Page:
Molecular Flow Module

Model Low-Pressure Gas Flow in Vacuum Systems with the Molecular Flow Module

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Understanding and Predicting Free Molecular Flows

Vacuum engineers and scientists use the Molecular Flow Module to design vacuum systems and to understand and predict low-pressure gas flows. The use of simulation tools in the design cycle has become more widespread as these tools improve understanding, reduce prototyping costs, and speed up development. Vacuum systems are usually expensive to prototype. Therefore, an increased use of simulation in the design process can result in substantial cost savings. The gas flows that occur inside vacuum systems are described by different physics than conventional fluid flow problems. At low pressures, the mean free path of the gas molecules becomes comparable to the size of the system and gas rarefaction becomes important. Flow regimes are categorised quantitatively via the Knudsen number (Kn), which represents the ratio of the molecular mean free path to the flow geometry size for gases:

Flow Type
Continuum flow
Slip flow
Transitional flow
Free molecular flow
Knudsen Number
Kn < 0.01
0.01 < Kn < 0.1
0.1 < Kn < 10
Kn > 10

While the Microfluidics Module is used for modelling slip and continuum flows, the Molecular Flow Module is designed for accurately simulating flows in the free molecular flow regime. Historically, flows in this regime have been modelled by the direct simulation Monte Carlo (DSMC) method. This computes the trajectories of large numbers of randomised particles through the system, but introduces statistical noise into the modelling process. For low-velocity flows, such as those encountered in vacuum systems, the noise introduced by DSMC renders the simulations unfeasible.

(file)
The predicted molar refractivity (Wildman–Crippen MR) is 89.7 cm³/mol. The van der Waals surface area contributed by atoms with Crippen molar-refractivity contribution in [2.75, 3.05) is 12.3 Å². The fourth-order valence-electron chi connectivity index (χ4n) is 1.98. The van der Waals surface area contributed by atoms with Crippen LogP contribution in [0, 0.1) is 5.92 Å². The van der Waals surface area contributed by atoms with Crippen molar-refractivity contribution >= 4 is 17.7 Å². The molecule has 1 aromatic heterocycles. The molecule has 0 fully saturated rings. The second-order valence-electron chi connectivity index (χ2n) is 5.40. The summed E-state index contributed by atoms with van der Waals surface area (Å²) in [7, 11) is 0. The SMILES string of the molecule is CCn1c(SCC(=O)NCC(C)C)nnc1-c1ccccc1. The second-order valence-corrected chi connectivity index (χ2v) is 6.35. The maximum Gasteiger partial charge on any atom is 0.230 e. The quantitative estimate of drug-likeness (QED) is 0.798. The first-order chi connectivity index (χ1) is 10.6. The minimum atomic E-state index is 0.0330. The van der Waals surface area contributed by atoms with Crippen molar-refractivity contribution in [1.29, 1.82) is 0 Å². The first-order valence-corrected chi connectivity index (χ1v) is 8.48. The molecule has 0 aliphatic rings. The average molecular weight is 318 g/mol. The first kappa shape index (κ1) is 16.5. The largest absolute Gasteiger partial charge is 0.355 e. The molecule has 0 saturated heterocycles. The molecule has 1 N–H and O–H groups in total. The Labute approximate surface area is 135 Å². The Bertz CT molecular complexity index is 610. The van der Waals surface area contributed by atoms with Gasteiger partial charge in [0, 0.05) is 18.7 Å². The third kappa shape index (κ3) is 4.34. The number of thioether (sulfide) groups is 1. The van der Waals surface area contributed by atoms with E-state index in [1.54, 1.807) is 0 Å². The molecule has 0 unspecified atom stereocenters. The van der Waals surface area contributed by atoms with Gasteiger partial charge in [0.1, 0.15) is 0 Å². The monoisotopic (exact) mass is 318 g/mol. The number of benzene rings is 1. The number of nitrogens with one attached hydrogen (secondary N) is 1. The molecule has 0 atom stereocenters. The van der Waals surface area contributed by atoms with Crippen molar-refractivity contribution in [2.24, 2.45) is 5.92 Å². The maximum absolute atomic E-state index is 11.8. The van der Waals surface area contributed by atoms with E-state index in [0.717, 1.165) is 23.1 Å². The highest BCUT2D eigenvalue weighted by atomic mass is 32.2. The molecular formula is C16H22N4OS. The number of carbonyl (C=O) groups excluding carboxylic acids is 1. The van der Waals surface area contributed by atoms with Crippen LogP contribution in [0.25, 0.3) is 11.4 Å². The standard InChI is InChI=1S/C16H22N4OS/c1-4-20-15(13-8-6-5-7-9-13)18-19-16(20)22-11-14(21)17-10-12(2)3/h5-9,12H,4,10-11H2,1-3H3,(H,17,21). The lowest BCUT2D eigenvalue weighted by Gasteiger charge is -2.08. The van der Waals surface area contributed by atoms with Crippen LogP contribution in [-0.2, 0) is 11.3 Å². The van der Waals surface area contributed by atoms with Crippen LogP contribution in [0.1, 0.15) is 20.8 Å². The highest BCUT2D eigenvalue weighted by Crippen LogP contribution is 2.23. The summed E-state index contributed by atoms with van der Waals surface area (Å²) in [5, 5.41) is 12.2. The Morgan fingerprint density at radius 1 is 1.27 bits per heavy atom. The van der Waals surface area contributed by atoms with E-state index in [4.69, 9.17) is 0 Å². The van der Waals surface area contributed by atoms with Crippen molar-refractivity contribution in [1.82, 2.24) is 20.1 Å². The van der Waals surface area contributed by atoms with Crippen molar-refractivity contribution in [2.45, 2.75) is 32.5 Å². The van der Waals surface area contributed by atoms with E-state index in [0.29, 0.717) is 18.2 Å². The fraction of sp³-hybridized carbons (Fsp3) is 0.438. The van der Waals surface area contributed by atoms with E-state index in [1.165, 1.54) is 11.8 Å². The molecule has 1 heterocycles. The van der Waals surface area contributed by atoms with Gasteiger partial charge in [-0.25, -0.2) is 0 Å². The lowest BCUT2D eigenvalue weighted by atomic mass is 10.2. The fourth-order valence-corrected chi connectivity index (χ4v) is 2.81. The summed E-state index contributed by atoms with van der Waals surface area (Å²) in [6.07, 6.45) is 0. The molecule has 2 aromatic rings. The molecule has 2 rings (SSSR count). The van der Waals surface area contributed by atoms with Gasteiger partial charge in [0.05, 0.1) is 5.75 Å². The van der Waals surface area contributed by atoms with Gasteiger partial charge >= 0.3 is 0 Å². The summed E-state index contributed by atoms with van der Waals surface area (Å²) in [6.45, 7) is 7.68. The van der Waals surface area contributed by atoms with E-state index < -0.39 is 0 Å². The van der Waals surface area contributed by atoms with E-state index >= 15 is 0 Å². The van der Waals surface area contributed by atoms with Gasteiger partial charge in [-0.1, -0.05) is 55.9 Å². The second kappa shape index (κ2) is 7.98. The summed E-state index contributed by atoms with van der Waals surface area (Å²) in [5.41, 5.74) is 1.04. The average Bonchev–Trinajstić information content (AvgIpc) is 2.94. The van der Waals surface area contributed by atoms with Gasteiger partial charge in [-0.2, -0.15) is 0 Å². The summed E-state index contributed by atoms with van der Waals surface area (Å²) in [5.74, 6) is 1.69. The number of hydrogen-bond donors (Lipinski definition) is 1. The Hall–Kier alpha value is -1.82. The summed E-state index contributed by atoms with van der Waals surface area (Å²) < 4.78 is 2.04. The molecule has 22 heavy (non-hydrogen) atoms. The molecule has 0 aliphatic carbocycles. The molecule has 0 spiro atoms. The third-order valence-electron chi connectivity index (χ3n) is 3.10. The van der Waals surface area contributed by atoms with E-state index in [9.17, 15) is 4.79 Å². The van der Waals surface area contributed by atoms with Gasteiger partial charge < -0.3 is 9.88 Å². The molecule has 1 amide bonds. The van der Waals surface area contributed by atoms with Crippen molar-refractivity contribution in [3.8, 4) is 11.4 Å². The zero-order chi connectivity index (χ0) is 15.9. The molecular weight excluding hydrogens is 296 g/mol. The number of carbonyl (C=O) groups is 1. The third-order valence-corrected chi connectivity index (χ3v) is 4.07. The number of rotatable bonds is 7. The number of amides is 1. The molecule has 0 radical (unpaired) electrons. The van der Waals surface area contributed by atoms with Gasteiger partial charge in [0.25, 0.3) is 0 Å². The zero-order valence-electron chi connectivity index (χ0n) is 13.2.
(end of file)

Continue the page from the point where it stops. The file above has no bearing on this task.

Accurate Modelling of Low-Pressure, Low-Velocity Gas Flows

The Molecular Flow Module is designed to offer previously unavailable simulation capabilities for the accurate modelling of low-pressure gas flows in complex geometries. It is ideal for the simulation of vacuum systems, including those used in semiconductor processing, particle accelerators, and mass spectrometers. Small channel applications (e.g., shale gas exploration and flow in nanoporous materials) may also be addressed. The Molecular Flow Module uses the angular coefficient method to simulate steady-state free molecular flows, allowing the molecular flux, pressure, number density, and heat flux to be computed on surfaces. The number density can be reconstructed on domains, surfaces, edges, and points from the molecular flux on the surrounding surfaces. You can model isothermal and nonisothermal molecular flows and calculate the heat flux contribution from the gas molecules.

In an ion implanter, the average number density of outgassing molecules along the beam path is used as a figure of merit to evaluate the design. It must be computed as a function of wafer angle, with rotation about one axis.

Product Features

  • Isothermal and nonisothermal flows using the angular coefficient method
  • Reconstruction of number densities on domains, boundaries, edges, and points
  • Multiple species
  • Diffuse flux, evaporation, and reservoir conditions for inflow boundaries
  • Total vacuum and vacuum pump conditions for outflow boundaries
  • Outgassing, thermal desorption, adsorption, and deposition conditions for walls
  • Additional temperature boundary conditions for nonisothermal flows
  • Mesh either the entire geometry or only the surfaces

Application Areas

  • Vacuum systems
  • Semiconductor processing equipment
  • Materials processing equipment
  • Ultra-high vacuum chemical vapor deposition (UHV/CVD)
  • Ion implantation
  • Charge exchange cells
  • Thermal evaporation


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